So we asked Karolina Prawdzik to put together an overview chart of the Contemporary art sales in London during Frieze week from 2005 to today. What we saw was interesting, especially when we looked beneath the headlines of the evening sale and isolated the Contemporary day sales. Below you’ll see two charts comparing the average price (blue line) with the total sales volume (bars) for the Frieze Contemporary sales overall including Evening and Day sales (first chart) and then just the Day sales (bottom chart.)
From these charts you can see that volume and average prices for Day sale material is only now matching or exceeding the peak of 2007. Though the overall market, helped by the high flying Evening sales regained that ground two years ago.
If the Day sale numbers are finally back at 2007 levels, the fever pitch of the market certainly isn’t. For those who want to believe that the art market has entered a new phase, strong numbers amid sober expectations is a good combination. more....
2. NEW YORK - Art Market Monitor - The art world “is like a guild meeting,” Jim Chanos, the founder of hedge-fund firm Kynikos Associates LP, said at a dinner he hosted for about 90 people at the Dorchester hotel. “Everyone gets together, they gossip and they pass judgment. It’s kind of silly and you have to take it with a grain of salt. You pick your spots,” said the investor, who’s known for betting against companies and markets.
Jim Chanos is no fan of art as an investment or even as an asset. The famed short-seller has tried to tie Sotheby’s stock to equity bubbles but even with recent market swoons, BID has collapsed without bringing down the broader equities market. That’s not to say that Chanos doesn’t have smart things to say about art consumption...
RUHLE: All right. Hedge funds make me think of the ultra 1 percent. You have been critical in the past of the art market, saying we are sitting on a bubble. Where do you stand now?
RUHLE: The super rich?
JIM CHANOS: – about it in that – that it’s socially acceptable conspicuous consumption.
RUHLE: One more time?
JIM CHANOS: Socially acceptable conspicuous consumption. I think it’s a market that studies have shown correlates more with income inequality than general economic growth. And I think that’s an interesting part that a lot of people don’t realize about the art market, that the richer the rich get the better the art market does. The art market didn’t do so hot in the ‘60s and ‘70s when all incomes were going up. It did really well in the last10 years and in the late ‘80s, for example. So you have to be a little careful with art. I think art is wonderful. If you love a piece of art, buy it. Enjoy it. Put it up on your wall. But to use it as a financial investment or barometer I think is a little scary...more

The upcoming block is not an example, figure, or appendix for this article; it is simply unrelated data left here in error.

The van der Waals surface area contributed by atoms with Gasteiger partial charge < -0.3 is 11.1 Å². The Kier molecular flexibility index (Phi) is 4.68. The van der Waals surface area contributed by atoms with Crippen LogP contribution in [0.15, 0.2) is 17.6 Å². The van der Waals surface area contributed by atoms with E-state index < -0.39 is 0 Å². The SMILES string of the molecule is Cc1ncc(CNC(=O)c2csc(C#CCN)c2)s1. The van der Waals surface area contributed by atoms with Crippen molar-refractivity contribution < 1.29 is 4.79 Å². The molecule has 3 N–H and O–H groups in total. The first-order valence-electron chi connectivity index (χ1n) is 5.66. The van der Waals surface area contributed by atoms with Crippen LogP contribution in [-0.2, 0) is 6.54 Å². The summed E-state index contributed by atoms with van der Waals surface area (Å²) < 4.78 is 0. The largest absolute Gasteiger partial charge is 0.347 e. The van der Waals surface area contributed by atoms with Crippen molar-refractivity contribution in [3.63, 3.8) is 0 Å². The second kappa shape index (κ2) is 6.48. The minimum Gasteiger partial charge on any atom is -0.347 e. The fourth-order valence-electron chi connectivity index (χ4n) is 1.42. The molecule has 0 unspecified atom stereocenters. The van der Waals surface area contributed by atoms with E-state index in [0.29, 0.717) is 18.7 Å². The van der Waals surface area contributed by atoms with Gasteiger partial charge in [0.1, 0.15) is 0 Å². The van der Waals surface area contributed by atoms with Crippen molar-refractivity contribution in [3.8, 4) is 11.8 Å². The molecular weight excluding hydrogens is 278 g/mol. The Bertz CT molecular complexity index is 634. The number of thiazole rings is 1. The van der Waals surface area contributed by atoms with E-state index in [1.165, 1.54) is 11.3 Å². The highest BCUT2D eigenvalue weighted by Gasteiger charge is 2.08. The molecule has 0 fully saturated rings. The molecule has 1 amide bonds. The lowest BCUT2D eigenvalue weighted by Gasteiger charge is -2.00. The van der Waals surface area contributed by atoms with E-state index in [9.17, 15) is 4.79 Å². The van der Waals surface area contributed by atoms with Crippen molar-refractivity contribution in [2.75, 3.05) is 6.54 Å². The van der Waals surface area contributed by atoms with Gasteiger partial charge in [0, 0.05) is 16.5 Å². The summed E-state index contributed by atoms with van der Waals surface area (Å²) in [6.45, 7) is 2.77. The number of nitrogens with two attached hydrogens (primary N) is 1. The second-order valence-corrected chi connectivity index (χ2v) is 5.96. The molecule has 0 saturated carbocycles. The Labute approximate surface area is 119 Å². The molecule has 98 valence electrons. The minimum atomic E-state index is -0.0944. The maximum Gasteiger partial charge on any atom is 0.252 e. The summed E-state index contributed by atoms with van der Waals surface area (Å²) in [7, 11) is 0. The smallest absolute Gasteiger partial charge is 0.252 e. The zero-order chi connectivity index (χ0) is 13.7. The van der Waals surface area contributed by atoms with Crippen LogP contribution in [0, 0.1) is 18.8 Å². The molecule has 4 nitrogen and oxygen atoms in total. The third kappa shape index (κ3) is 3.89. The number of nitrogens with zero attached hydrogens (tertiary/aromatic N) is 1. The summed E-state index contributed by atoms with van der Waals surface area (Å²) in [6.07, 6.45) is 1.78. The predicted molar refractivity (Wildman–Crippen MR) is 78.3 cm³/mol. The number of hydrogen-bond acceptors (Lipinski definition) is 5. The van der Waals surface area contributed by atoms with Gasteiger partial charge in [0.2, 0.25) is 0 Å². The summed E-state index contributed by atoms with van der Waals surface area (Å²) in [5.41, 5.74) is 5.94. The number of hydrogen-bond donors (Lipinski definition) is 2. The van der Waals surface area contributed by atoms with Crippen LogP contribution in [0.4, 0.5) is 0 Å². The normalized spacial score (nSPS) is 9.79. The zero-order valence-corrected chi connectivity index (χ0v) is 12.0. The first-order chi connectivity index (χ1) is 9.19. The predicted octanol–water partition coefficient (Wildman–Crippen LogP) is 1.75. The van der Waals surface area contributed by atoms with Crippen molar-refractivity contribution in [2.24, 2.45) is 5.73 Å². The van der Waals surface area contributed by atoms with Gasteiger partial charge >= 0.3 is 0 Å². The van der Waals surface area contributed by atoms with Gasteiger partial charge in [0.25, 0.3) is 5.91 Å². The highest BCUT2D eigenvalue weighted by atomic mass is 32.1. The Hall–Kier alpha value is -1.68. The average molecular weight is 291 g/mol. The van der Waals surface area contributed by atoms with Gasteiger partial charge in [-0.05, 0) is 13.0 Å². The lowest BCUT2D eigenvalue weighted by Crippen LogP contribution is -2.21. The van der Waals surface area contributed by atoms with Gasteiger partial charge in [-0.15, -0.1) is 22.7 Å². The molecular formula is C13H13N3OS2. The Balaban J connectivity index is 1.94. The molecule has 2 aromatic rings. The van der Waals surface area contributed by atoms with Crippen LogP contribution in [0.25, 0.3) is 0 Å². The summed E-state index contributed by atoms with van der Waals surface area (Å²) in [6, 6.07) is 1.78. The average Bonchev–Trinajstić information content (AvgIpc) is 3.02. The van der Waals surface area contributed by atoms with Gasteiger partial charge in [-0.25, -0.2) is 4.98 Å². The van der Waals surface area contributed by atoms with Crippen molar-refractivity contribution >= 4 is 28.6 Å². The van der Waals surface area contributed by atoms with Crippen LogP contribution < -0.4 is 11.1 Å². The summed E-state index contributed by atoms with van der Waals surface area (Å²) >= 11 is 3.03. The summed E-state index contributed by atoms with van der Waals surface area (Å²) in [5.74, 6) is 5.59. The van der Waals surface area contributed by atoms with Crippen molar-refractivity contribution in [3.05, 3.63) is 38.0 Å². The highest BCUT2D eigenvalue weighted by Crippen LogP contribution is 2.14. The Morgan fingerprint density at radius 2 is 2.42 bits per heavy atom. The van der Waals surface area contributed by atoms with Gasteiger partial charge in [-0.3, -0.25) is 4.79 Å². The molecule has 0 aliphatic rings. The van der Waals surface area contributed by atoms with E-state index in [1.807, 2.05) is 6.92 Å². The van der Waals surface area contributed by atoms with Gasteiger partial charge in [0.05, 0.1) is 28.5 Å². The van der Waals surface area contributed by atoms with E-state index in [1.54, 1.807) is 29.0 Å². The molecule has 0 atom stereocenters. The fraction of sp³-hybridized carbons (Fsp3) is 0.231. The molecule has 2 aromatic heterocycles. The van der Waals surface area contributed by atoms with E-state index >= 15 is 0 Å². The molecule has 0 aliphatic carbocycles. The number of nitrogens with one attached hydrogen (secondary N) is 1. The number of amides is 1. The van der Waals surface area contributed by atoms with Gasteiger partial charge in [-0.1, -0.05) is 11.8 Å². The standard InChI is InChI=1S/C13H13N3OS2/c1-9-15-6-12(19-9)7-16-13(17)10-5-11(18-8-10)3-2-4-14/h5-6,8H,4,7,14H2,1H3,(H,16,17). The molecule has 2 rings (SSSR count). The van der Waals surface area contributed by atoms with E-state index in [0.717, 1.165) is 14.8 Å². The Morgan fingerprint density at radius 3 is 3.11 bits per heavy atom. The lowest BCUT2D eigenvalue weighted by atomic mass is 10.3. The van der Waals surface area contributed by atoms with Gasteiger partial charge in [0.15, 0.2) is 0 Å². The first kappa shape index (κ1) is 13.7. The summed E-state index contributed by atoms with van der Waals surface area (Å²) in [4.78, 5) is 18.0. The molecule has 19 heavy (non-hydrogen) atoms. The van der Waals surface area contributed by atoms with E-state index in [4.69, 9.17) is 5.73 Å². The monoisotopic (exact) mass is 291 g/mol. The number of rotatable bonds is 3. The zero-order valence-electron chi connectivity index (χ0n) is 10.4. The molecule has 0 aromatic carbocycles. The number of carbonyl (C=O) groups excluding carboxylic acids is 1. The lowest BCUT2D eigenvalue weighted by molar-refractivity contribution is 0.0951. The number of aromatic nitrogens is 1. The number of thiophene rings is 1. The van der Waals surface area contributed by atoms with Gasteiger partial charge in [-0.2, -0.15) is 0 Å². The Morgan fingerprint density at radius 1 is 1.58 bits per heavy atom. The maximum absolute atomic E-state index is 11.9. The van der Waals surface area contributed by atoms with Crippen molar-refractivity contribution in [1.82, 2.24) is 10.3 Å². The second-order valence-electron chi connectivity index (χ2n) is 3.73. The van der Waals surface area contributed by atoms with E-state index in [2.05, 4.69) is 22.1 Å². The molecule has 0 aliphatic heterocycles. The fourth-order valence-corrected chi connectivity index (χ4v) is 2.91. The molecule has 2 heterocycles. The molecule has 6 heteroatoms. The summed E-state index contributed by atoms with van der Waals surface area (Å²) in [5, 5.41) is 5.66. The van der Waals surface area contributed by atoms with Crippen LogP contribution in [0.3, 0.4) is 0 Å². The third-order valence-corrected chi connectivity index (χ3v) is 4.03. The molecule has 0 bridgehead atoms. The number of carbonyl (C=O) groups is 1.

3. NEW YORK - The Daily Beast - Are Over Half the Works on the Art Market Really Fakes?
A new study claims that over 70 percent of artworks for sale are either fakes or misattributions. If that’s true, are galleries and the art-loving very rich being taken for fools?
The late Bob Coe, a rich American who lived for a while on the Riviera, bought an important Picasso from a well-known Paris dealer in the 1930s. His house was near Pablo Picasso’s, so he got an introduction to him, and drove over with the picture in the back of his car.
Picasso, who was a remarkably mischievous person, flatly denied that he had ever painted the picture, and Coe then went off in a frightful state, and got hold of the dealer who had sold it to him. The dealer had
So back Coe went to Picasso, and confronted with the indisputable evidence of the authenticity of the work, all Picasso would say was “Souvent je peint des faux Picassos”— “I often paint false Picassos.”
And off poor Bob Coe—if you can call a man whose family were partners with the Rockefellers in Standard Oil “poor”—went again, no doubt scratching his head.
This little story—told to me by my father who had it from my grandfather, who was a friend of Bob Coe’s—gets, in its utterly absurd way, to the very heart of the never-ending debate about fake works of art.
The argument about whether a work is fake or really by the master can essentially be reduced to two words: Says who?... More
4. LONDON— Wall Street Journal - Christie’s bested rival Sotheby’s and boutique house Phillips during a round of evening auctions last week that tested the contemporary art market before New York’s major November sales.
All three houses logged solid results overall, but critical tests of deceased or older artists for whom the auction houses are trying to develop markets were mixed.
The auction market during Frieze Art Week, the European art world’s most frantic week of buying held each October, was further boosted by a sale of 43 museum-quality works from the collection of Karlheinz Essl, an Austrian owner of DIY stores whose failed expansion into Turkey and Eastern Europe triggered the sale.